National Day of Mourning - More than just remembering, let’s do something

many tealight candles in small glass vases on black backgroundHeld on April 28, the National Day of Mourning in Canada is a day dedicated to remembering those who have lost their lives or suffered injury or illness on the job or due to a work-related injury. It’s also, importantly, a time to renew our work toward improving health and safety in the workplace while also preventing more deaths, injuries and illnesses.

According to official numbers from Canada’s worker compensation agencies, close to 1,000 Canadians die each year because of their jobs. However, studies reveal that this number is really only a small fraction when it comes to the reality of work-related deaths in the country.

Why is that?

The official numbers, which are taken from the Association of Workers' Compensation Board of Canada (AWCBC), only take into account approved compensation claims. This means that thousands of deaths, including those from workers exempt from coverage, occupational disease, or stress-induced suicides, as well as domestic violence, are missing from the stats. Even the latest AWCBC figures show that in Ontario alone, 24% of the approximate 7.1 million working Ontarians are not covered by the public workers’ compensation regime.

A recent study estimates that the number of Canadians that die each year due to the workplace is more like 10,000-13,000. That’s a huge increase from official numbers.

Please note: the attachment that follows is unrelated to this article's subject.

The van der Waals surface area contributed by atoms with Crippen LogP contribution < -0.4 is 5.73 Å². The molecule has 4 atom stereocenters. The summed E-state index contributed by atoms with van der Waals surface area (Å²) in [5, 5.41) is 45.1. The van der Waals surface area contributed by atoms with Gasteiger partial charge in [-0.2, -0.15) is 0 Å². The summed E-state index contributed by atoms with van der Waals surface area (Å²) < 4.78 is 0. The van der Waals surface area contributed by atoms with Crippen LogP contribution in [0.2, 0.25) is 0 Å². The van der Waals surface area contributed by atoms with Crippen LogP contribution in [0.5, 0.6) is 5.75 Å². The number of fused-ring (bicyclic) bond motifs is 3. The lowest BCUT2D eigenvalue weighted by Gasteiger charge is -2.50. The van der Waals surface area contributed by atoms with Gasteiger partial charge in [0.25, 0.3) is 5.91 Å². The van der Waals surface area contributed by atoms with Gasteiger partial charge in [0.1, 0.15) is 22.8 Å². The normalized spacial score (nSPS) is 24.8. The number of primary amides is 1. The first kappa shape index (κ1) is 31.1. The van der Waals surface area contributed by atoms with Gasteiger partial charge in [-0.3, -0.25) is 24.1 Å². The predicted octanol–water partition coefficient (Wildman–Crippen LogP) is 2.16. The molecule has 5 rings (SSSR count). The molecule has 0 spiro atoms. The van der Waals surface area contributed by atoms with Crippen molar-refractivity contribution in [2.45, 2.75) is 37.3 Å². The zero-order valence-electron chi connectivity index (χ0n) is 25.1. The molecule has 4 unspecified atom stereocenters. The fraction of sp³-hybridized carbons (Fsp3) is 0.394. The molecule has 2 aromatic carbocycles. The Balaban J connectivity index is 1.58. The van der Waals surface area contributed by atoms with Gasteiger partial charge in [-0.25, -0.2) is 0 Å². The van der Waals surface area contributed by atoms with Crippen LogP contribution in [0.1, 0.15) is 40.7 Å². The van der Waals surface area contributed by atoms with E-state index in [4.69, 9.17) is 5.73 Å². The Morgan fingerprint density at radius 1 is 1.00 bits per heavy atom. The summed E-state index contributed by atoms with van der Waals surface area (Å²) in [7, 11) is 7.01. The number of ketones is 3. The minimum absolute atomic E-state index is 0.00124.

While many people understand that the issue of workplace injuries and deaths is an important topic, it’s also time we acknowledge that it’s much larger and more widespread than most realize.

Violence and Health Care

Certain professions are affected by workplace injuries and violence much more than other sectors. Take health care, for instance. In Ontario, the health care sector makes up close to 12% of the labour market, and it’s also the largest one impacted by violence in the workplace. In a recent poll of 2,000 Ontario health-care workers, 68% of hospital staff in Ontario say they have been victims of physical violence at work in the past year, 42% reported sexual harassment or assault, and 20% say they have been the victims of nine or more violence incidents in the past year. These statistics are both startling and unacceptable.

Violence in the workplace, and violence against our health care workers, impacts us all. It affects the workers, their families, and our communities. What does this mean?

It means we need to make change to help prevent violence:

  • More support for prevention
  • Greater steps to make workplaces safer
  • Increased support and response system for dealing with incidents of violence
  • Attitude changes and knowledge

No one should ever have to accept violence in the workplace as a normal part of their job and no one should ever feel they cannot bring these incidents forward to their supervisor or organization head.

How do we make change?